Plus if being used as a backup, copying via 1gbit takes insanely long to transfer multi TB of data. Even though this is bulky and heavy with 8 drives, id still carry it to my htpc to back up all the media I have on there via esata. I don't know what I would do with a stationary PC just for hard drive storage, copying the data would just take too long. After initial copying of the data regular synching would not be so bad I guess, but moving over a few TB of data would probably take a week copying with 100mbit network file transfer.
  • cknobman
    torque79 on a 1 gigabit network copy large amounts of data does not take as long as you might think.

    Heck I copy ripped movies from my server to my pc's over the network and it takes less than 30 seconds to copy 3 gigabytes. My network easily sustains 85-100 megabyte per second transfer rates.
  • billj214
    Would it be possible to run SSD (or hybrid SSD) drives instead? That is if throughput is the primary concern and the increased processor speed might be relevant! Aside from cost this would be interesting to see if the processor becomes a bottleneck.
  • tpi2007
    I have to wonder how relevant this review is when the Atom D2700 has been discontinued. You say it's being phased out, but according to the roadmap, it has effectively been discontinued.

    You said it yourselves in May:,15516.html

    The rather expensive netbook processor ($52) was introduced in September 2011 and apparently does not pull enough demand anymore to justify carrying the CPU.

    According to Intel, final orders will be taken June 29 and final shipments will take place on September 28 of this year.

    So, it wasn't popular enough to keep making, but after all it is popular with "network storage vendors", like you say ? Or is this just a move to sell the remaining NAS devices with the Atom D2700 ? I mean, there aren't more being made, the final orders took place more than three months ago and the final shipments already took place. So, whatever stock of Atom D2700s they have to make NAS, won't be replenished.
  • SirGCal
    DS411+ ownerThe "big positive" about these is time spent to get one up and running. If your time doesn't cost anything - sure, build your own and you probably get a better deal. I have DS411+. Time spent:1. 4 hours for research on the net2. 30 min to find where to order3. About 1,5 hours for unpacking and setting everything up Total: 6hoursTo build my own - I would probably spend more than a day for just researching hardware. Building, installing, setting up all the services - this takes time. Time I rather spend with my family.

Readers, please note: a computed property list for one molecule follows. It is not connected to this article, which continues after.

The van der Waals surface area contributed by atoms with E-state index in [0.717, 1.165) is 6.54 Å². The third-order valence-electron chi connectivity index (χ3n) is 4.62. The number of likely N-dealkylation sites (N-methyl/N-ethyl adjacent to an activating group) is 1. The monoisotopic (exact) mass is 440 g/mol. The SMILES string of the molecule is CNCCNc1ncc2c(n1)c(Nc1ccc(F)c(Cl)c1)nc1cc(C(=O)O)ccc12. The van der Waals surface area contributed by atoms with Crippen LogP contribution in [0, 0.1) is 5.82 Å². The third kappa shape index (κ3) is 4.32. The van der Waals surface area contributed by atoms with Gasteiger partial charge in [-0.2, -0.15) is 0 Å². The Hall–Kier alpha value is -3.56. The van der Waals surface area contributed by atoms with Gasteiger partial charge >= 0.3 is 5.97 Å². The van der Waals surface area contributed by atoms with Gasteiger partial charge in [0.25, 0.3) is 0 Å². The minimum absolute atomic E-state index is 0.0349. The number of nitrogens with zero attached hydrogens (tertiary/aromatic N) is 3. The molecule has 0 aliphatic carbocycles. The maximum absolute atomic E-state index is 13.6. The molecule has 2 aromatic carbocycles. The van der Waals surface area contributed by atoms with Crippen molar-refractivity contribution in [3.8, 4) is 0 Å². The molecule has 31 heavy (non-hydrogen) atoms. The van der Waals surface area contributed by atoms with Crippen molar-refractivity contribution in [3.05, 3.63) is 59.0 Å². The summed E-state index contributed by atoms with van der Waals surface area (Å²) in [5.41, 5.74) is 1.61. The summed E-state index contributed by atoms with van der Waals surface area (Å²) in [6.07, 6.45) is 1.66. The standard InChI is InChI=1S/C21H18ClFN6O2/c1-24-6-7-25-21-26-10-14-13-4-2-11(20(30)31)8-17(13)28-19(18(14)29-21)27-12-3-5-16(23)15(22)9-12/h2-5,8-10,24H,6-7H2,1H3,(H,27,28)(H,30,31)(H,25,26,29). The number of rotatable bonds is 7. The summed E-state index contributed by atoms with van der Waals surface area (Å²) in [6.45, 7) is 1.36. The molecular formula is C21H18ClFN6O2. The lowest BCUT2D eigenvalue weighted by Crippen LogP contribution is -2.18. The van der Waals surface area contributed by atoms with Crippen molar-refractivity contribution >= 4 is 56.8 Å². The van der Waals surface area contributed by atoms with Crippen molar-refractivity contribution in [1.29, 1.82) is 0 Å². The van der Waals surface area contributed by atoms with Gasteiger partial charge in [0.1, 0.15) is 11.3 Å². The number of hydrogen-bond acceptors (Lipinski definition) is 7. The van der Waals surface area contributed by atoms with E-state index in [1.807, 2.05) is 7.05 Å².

Actually, that's just YOUR plus. I've honestly woundered why they cost so much myself too and I agree with the others. It just doesn't make much sense.

    I have a 12TB Raid 6 server in my house with 8 2TB drives. I'm getting ready to build a new one actually. (out of room). But when I do it's literally 30 seconds for all of the parts accept the hard drives which you'd have to research for either one. Do I try new 4TB drives, or the new 3TB units or just build a known reliable 2nd 2TB setup... etc. But the rest, from board/ram/cpu/even case (case is already here actually)/ power supply/ RAID controller, etc are already known what will be purchased. Might tweak itself depending on when purchase happens but anyone who's on these websites is all too familiar with the tweaking of that part of the industry.

    Simply said, after the HDD research is done, the parts will be purchased within 15 minutes. When they arrive, it takes me less then an hour, even from my wheelchair, to assemble a computer from raw parts. 10 minutes to install Linux or 30 minutes to install/update Windows and that's it. Add the shares, and start populating it for whatever purpose it needs. Plus, far more potential power, should I need it to do other things (often it does actually. I use the one now to play videos in my office. An extra HTPC.).

    Now if this box cost say $250 or less, then I would be more attracted to it. But for what it is, I just can't see spending $600 on the empty box. The core of my setup would be a lot less. I can do the core for $200 for top-shelf components. $250 for raid 5 instead of 10. (raid 6 would be totally pointless with 4 drives). But that's $400 cheaper then then DS412+ from the same vendor. I just don't get it. I'd rather take my family out to dinner for a week. Plus, simply a lot less worry about them getting their 'firmware' right to run everything and just the good old and proven OSs that work as we expect them too.